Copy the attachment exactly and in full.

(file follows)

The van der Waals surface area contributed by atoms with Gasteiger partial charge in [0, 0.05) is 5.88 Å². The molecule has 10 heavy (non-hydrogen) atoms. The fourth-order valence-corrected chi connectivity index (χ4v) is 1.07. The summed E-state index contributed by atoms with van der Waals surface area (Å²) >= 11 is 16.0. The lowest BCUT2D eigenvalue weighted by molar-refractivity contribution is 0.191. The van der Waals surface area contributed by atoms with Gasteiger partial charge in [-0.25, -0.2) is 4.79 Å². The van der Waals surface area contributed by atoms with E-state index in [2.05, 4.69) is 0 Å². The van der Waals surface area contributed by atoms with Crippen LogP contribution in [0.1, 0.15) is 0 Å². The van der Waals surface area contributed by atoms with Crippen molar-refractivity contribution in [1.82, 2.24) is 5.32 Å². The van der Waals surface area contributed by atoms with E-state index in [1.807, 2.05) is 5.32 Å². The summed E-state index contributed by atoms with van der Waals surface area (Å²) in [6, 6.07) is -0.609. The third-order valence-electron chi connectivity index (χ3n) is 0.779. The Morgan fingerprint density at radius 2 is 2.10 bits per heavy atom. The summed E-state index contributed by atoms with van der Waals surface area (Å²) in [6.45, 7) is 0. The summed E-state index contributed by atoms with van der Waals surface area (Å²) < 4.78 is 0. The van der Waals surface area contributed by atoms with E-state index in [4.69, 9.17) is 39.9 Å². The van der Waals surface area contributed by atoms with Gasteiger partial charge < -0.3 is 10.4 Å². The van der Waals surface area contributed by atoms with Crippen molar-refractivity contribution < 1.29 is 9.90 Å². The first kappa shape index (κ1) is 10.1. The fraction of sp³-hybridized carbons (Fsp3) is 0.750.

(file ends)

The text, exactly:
The van der Waals surface area contributed by atoms with Gasteiger partial charge in [0, 0.05) is 5.88 Å². The molecule has 10 heavy (non-hydrogen) atoms. The fourth-order valence-corrected chi connectivity index (χ4v) is 1.07. The summed E-state index contributed by atoms with van der Waals surface area (Å²) >= 11 is 16.0. The lowest BCUT2D eigenvalue weighted by molar-refractivity contribution is 0.191. The van der Waals surface area contributed by atoms with Gasteiger partial charge in [-0.25, -0.2) is 4.79 Å². The van der Waals surface area contributed by atoms with E-state index in [2.05, 4.69) is 0 Å². The van der Waals surface area contributed by atoms with Crippen LogP contribution in [0.1, 0.15) is 0 Å². The van der Waals surface area contributed by atoms with Crippen molar-refractivity contribution in [1.82, 2.24) is 5.32 Å². The van der Waals surface area contributed by atoms with E-state index in [1.807, 2.05) is 5.32 Å². The summed E-state index contributed by atoms with van der Waals surface area (Å²) in [6, 6.07) is -0.609. The third-order valence-electron chi connectivity index (χ3n) is 0.779. The Morgan fingerprint density at radius 2 is 2.10 bits per heavy atom. The summed E-state index contributed by atoms with van der Waals surface area (Å²) in [6.45, 7) is 0. The summed E-state index contributed by atoms with van der Waals surface area (Å²) < 4.78 is 0. The van der Waals surface area contributed by atoms with E-state index in [4.69, 9.17) is 39.9 Å². The van der Waals surface area contributed by atoms with Gasteiger partial charge < -0.3 is 10.4 Å². The van der Waals surface area contributed by atoms with Crippen molar-refractivity contribution < 1.29 is 9.90 Å². The first kappa shape index (κ1) is 10.1. The fraction of sp³-hybridized carbons (Fsp3) is 0.750.